victory. illegally enslaved and therefore freak enabling them to return to there native land, which they did eight months later in november 1841. they returned to southern sierra leone taking with them a written prayer group of missionaries who'd been created something called the men day mission. here we have an image of the ship itself. the amistad and the moment it to picks is the meeting with a group of white hunters of that northern end of long island. you can see and hear. yes, this is the amistad. that background this is that a naval vessel of the way to capture them.
10:07 am
this was probably produced by an abolitionist artist sometime after the actual voyage. what we have here is a very important case and the struggle against slavery because it was a victory. this kind of thing was not common. the institution of slavery was extremely strong. abolitionists and the slave africans one every significant victory in this case. okay. so, this subject has been much studied, and it has been well studied. you might be wondering why write a new book about it. well, my interest in this particular case grew out of the previous part that i wrote in talbot the slave ship, human history published in 2007. this was a pretty gruesome subject to study, i want to tell you.
10:08 am
very painful to see what was done to so many millions of africans in the pursuit of profits. the terror that was crucial to the management of people on board these vessels. i had to live with this for several years, and as i studied this ship, what i found was that there were a great many rebellions that grows out of the most extreme circumstances. it was really quite inspiring to see that the enslaved people kept fighting back, no matter what, you know they have almost a chance of success. many rebellions, very few successes. in the back of my mind is the amistad case. why was this were unsuccessful?
10:09 am
i really wanted to know. this was an extraordinary counterpoint to a gruesome history, and it captured my imagination. i began to read the work about the of a stud -- amistad, one of hundreds of slave revolts, 01 of the very few that actually achieved victory. what i found bothered me in this sense. there was very good scholarship of the case, but it was almost all about the legal struggle. a very puke -- very few people actually study the results and had actually wondered why it was successful in the first place. it seems to me as something important had been lost. it also seemed to me that in the process the real heroes of the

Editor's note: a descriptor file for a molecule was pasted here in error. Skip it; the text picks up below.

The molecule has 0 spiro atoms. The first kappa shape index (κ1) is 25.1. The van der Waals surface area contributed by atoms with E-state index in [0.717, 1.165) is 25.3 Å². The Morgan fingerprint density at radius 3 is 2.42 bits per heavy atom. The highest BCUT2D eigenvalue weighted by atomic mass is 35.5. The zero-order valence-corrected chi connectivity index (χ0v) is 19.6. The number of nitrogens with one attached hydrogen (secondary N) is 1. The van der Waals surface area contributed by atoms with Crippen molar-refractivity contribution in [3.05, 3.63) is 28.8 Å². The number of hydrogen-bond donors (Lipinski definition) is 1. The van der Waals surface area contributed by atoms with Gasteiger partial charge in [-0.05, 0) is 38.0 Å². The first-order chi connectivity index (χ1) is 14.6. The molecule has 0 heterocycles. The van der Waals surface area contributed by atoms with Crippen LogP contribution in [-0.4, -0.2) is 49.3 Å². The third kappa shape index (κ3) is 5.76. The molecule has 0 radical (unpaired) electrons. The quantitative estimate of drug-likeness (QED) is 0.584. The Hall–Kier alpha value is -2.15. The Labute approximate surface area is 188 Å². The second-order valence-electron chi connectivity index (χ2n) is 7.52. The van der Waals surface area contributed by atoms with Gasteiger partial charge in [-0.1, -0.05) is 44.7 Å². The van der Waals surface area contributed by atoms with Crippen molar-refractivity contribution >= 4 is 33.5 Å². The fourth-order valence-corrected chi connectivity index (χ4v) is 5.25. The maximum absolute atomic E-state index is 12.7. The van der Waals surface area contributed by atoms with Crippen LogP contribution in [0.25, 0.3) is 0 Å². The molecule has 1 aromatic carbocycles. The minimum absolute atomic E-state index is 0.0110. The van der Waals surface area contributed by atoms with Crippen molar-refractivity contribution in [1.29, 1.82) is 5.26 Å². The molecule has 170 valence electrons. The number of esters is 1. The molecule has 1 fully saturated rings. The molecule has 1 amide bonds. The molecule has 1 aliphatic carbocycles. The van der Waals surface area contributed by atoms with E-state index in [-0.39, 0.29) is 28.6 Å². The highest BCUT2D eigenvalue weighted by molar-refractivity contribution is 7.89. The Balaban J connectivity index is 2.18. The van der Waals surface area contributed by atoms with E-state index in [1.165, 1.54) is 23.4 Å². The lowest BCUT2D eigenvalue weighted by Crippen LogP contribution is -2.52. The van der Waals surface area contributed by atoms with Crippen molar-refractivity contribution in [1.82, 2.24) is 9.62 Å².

10:10 am
case, by that i mean the effort cancer risk their lives to gain freedom had been pushed aside and that politicians and judges and abolitionists had become the main players of the story. john quincy adams, featured here is, i think, a kind of iconic here wrote of the amistad case. i must tell you, he played an externally important role, but nothing happened without the actions of this man and those other 52 africans on board the vessel. theirs was the actions that said everything else in motion. so i wanted to return to that.
10:11 am
i also wanted to question what had seemed to me to become one of the main arguments about the amistad case. that was, it was a great success story about the american legal system. the fact that the supreme court could rule in their favor proved that the american legal system was the hero of the case alongside john quincy adams to which i ask, do you mean the same legal system that was holding to of a half million people in bondage at that moment? that is the hero of the story? i don't think so. i think we have to go back and look at the rebellion itself and especially to look at those africans who made the rebellion. so we have in both history and film is actually very good history from above, history that stresses the likes of john